People are flocking to Central Coast beaches to see some massive waves.
As cool as this weather event may be, the big waves can do some major damage and emergency responders say it's important not to get too close because you could get hurt or swept out to sea.
The massive waves caught the eye of Cayucos resident Callie Main during her morning walk.
She says these are the biggest waves she's seen in 45 years of living by the beach.
“You could see the waves hitting the rock and it was almost like a blowhole and it was like ka-ploosh, just an incredible wave, so I thought I would get a little closer,” Main said.
Those are some BIG waves crashing over the Morro Bay jetties. Can you spot the surfer 🏄♂️ catching a wave? High Surf Warning ⚠️ in effect for SLO/SB counties. Local sets could reach 18 ft!!! Be careful out there @KSBY pic.twitter.com/hmwLXmuVGg— Megan Healy (@MeganHealyTV) January 4, 2021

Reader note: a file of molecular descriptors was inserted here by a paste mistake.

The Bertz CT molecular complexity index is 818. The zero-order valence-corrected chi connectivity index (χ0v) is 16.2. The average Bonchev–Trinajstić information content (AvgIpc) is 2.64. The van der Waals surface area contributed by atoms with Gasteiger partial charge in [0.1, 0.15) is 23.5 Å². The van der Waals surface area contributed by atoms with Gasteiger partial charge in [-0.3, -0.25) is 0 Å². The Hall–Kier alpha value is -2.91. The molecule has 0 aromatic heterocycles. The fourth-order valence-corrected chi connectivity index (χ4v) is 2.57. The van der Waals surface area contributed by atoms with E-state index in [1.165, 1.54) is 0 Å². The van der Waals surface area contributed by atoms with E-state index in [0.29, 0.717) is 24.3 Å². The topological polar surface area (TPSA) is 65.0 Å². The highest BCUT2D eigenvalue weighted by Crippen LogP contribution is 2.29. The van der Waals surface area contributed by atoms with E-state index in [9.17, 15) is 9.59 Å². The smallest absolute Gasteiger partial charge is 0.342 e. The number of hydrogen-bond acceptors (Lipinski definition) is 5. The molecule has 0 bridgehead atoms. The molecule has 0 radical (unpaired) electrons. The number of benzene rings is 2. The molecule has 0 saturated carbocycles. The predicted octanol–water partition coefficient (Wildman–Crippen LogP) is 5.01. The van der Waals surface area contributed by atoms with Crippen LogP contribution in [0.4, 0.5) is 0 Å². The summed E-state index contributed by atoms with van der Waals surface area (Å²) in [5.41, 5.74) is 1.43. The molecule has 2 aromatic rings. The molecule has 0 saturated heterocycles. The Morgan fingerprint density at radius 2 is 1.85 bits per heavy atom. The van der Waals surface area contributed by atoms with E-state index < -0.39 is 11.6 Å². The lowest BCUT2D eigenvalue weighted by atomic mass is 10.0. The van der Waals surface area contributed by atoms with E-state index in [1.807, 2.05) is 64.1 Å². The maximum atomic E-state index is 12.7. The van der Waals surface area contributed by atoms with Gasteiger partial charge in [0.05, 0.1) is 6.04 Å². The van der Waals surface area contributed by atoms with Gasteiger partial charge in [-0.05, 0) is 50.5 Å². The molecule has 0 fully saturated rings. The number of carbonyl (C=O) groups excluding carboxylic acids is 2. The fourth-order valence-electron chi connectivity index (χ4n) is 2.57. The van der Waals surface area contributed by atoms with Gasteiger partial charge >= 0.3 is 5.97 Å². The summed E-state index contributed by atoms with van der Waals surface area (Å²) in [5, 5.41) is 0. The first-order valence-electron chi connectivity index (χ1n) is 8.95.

With a High Surf Warning issued for San Luis Obispo and Santa Barbara County beaches, sneaker waves and strong rip currents pose major coastal risks.
“I’ll definitely stay up above the beach. This is not a good time to be challenging mother nature,” Main said. “The ocean is powerful and this is a great example of that."
Michael Lange drove from Paso Robles to show his daughter the power of nature.
“I feel lucky to get to see [the waves],” said Lange’s daughter Charlotte.
The Morro Bay Harbor Patrol will be out on the water during the peak event in case someone needs rescuing.
“You might have sets that are 10-12 feet high and appear to not be washing up very high and then maybe every five, 10, 15, even 30 minutes a bigger set will come through and totally overtake where you were standing,” said Eric Endersby, Morro Bay Harbor Director.
He advises people watching the waves to stay off rocks and jetties and pay attention to the tides.
Harbor Patrol also plans to monitor the harbor entrance and contact boats that leave to let them know of the dangerous conditions.
Even daredevil surfers are taking precautions during the surf advisory.
“The power is exponential, so once they get over four feet, you full-on get rag-dolled, you get smashed on the bottom,” said surfer Cory Boettcher. “It's no fun at all. "
As the fishing season comes to an end, there are not as many boats going out, but harbor officials said rescues are common during this time.
These waves are only expected to get bigger Tuesday.
To check current beach conditions, click here.